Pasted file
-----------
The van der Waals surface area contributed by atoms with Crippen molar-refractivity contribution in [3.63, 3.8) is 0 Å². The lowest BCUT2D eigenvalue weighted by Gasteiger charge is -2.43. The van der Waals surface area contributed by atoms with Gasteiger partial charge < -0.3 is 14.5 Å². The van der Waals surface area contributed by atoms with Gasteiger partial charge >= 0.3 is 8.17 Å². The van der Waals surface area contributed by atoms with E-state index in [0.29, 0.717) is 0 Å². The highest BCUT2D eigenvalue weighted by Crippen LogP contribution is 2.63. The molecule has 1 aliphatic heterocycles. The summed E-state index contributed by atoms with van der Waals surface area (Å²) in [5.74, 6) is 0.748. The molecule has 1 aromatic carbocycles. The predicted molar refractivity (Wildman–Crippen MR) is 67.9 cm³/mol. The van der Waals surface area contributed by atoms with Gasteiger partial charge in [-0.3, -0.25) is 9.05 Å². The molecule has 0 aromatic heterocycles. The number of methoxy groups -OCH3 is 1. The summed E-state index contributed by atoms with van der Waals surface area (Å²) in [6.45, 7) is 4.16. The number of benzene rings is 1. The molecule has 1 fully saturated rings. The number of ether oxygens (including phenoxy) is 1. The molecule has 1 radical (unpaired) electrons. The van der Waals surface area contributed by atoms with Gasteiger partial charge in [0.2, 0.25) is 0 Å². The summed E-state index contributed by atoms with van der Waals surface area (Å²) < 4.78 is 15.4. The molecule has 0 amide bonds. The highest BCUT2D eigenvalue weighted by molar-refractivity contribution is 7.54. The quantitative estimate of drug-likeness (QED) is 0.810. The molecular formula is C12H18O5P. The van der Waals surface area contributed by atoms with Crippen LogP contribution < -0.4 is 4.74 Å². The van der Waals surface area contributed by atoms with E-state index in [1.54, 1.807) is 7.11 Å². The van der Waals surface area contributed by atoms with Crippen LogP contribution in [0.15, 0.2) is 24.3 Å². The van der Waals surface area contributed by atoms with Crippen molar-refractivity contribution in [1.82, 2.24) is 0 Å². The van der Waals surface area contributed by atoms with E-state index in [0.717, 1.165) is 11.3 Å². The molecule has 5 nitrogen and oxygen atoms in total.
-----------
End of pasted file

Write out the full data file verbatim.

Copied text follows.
The van der Waals surface area contributed by atoms with Crippen molar-refractivity contribution in [3.63, 3.8) is 0 Å². The lowest BCUT2D eigenvalue weighted by Gasteiger charge is -2.43. The van der Waals surface area contributed by atoms with Gasteiger partial charge < -0.3 is 14.5 Å². The van der Waals surface area contributed by atoms with Gasteiger partial charge >= 0.3 is 8.17 Å². The van der Waals surface area contributed by atoms with E-state index in [0.29, 0.717) is 0 Å². The highest BCUT2D eigenvalue weighted by Crippen LogP contribution is 2.63. The molecule has 1 aliphatic heterocycles. The summed E-state index contributed by atoms with van der Waals surface area (Å²) in [5.74, 6) is 0.748. The molecule has 1 aromatic carbocycles. The predicted molar refractivity (Wildman–Crippen MR) is 67.9 cm³/mol. The van der Waals surface area contributed by atoms with Gasteiger partial charge in [-0.3, -0.25) is 9.05 Å². The molecule has 0 aromatic heterocycles. The number of methoxy groups -OCH3 is 1. The summed E-state index contributed by atoms with van der Waals surface area (Å²) in [6.45, 7) is 4.16. The number of benzene rings is 1. The molecule has 1 fully saturated rings. The number of ether oxygens (including phenoxy) is 1. The molecule has 1 radical (unpaired) electrons. The van der Waals surface area contributed by atoms with Gasteiger partial charge in [0.2, 0.25) is 0 Å². The summed E-state index contributed by atoms with van der Waals surface area (Å²) < 4.78 is 15.4. The molecule has 0 amide bonds. The highest BCUT2D eigenvalue weighted by molar-refractivity contribution is 7.54. The quantitative estimate of drug-likeness (QED) is 0.810. The molecular formula is C12H18O5P. The van der Waals surface area contributed by atoms with Crippen LogP contribution < -0.4 is 4.74 Å². The van der Waals surface area contributed by atoms with E-state index in [1.54, 1.807) is 7.11 Å². The van der Waals surface area contributed by atoms with Crippen LogP contribution in [0.15, 0.2) is 24.3 Å². The van der Waals surface area contributed by atoms with Crippen molar-refractivity contribution in [1.82, 2.24) is 0 Å². The van der Waals surface area contributed by atoms with E-state index in [0.717, 1.165) is 11.3 Å². The molecule has 5 nitrogen and oxygen atoms in total.